More bodies collapsed in the Miami condominium, with no hope for survivors Infrastructure news

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Crews looking for the collapsed condominium tower near Miami recovered six additional bodies, bringing the death toll to 60, officials said Thursday, a day after declaring there was no hope of find someone alive.

Miami-Dade County Mayor Daniella Levine Cava said at a news conference that 80 people were still considered missing in the disaster, which is believed to have been inside the towers of South Champlain when abruptly collapsed in the first hour of June 24th.

“My sister and brother-in-law were – are – in that building right now,” Martin Langesfeld said, speaking at an impromptu memorial Wednesday night just a few hundred yards from the rubble as it was being installed. the reality of overcome hope.

Langesfeld, 23, said he still could not put his emotions into words. He seemed puzzled that he would be there, standing in front of a pile of rubble, talking about his newly married sister, Nicole, buried below. How can this be?

“I want to say thank you very much,” Langesfeld said, looking into the eyes of members of the search and rescue team who were a few feet away, whom he congratulated for putting his “blood, heart and soul” to the test. find his sister alive.

“We didn’t get the result we wanted,” he continued. “But we became a family.”

Rescue workers embracing relatives of victims gathered near Champlain Towers South complex in Surfside, Florida, USA [Brad Brooks/Reuters]

Lifeguards had spent two weeks digging through the rubble, looking in vain for any sign of life, Levine Cava said.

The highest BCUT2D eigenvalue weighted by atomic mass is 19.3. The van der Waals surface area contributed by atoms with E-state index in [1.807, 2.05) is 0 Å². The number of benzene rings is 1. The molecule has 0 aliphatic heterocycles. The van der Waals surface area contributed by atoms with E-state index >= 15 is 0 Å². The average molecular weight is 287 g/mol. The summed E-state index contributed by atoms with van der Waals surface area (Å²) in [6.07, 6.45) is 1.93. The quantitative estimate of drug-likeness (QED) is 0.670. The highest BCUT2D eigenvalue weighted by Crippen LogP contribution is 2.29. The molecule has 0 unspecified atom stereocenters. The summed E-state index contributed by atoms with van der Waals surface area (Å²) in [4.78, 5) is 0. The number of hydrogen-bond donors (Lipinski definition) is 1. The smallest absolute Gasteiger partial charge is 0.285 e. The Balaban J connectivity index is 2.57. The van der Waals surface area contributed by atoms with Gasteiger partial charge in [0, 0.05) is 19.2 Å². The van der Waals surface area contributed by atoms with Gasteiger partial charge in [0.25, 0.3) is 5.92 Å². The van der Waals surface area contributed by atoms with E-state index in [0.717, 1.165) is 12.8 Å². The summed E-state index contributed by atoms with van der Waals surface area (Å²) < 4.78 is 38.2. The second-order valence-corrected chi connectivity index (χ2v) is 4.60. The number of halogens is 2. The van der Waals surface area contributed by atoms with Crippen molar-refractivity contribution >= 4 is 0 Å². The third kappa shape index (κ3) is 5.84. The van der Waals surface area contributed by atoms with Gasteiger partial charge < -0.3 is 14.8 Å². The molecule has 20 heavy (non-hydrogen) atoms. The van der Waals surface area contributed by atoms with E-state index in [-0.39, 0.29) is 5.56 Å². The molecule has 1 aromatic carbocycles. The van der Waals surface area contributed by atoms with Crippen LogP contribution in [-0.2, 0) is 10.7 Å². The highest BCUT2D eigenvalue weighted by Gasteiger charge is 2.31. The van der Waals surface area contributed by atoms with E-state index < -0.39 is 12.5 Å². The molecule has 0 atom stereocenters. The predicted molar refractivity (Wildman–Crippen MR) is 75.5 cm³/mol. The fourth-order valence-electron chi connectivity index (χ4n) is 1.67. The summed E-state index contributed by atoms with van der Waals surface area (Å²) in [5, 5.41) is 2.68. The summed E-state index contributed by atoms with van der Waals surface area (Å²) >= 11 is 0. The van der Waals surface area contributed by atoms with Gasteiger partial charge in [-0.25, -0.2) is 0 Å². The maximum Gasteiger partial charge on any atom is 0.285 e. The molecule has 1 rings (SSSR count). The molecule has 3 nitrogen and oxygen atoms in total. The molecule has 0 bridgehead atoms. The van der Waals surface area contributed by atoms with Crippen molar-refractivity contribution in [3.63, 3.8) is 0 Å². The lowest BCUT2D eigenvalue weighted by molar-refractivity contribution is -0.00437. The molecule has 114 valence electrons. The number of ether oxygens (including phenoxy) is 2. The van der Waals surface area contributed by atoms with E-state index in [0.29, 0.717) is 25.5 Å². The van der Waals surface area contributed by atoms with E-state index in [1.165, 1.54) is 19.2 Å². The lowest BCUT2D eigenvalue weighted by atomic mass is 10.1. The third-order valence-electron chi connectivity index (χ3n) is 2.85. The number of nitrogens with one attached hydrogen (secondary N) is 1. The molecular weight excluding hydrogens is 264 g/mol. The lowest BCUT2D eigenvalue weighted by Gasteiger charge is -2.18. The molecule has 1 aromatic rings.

“They have used every possible strategy and every available technology to find people in the rubble,” he said. “They have removed more than 7 million kilos of concrete and rubbish from the mound. They have used sonar, cameras, dogs, heavy machinery. They have searched for empty spaces and searched for victims. They ran into a building that was told it could collapse and faced fire, smoke, torrential rain and strong winds in the hope of finding people alive.

Hours before the formal transition from rescue mission to recovery, those emergency workers joined local officials, rabbis and chaplains in a moment of silence.

An accordionist who was not seen on a nearby tennis court played Aaron Copland’s “Fanfare for the Common Man,” followed by a small one playing “The Battle Hymn of the Republic.” Firefighters from Ohio, Pennsylvania, New Jersey, the federal government and elsewhere were also present.

At a nearby high fence, families and welcomeers had posted photos of the victims, messages of support and flowers. Firefighters hung a banner above the fence that read “Miami-Dade Fire Rescue Mourns With You.”

Officials pledged to continue recovery efforts until they found the remains of all the missing.

Assistant Miami-Dade fire chief Raide Jadallah told families during a private session that crews would stop using rescue dogs and listening devices.

“Our only responsibility right now is to close,” he said, as relatives wept in the background.

Miami-Dade Fire Chief Alan Cominsky said he expects the recovery effort to take several more weeks.

No one has been taken alive since the early hours after the 12-story building collapsed on June 24. [Jose A Iglesias/Pool via Reuters]

The hope of finding survivors was reactivated shortly after the workers he demolished the rest of the building, allowing lifeguards to access new waste areas.

Some of these gaps existed, mostly in the basement and garage, but no survivors emerged. Instead, teams recovered more than a dozen additional casualties. As the building collapsed early in the morning, many were found dead in bed.

No one has been taken alive since the early hours after the 12-story building collapsed.

After initially waiting on miraculous rescues, families have slowly prepared for the news that their relatives will not survive.

“For some, what they tell us is almost a sense of relief when they already know (that someone is dead) and they can just start ending this chapter and start moving on,” Miami-Dade firefighter said. and paramedic Maggie Castro, who has updated families daily.





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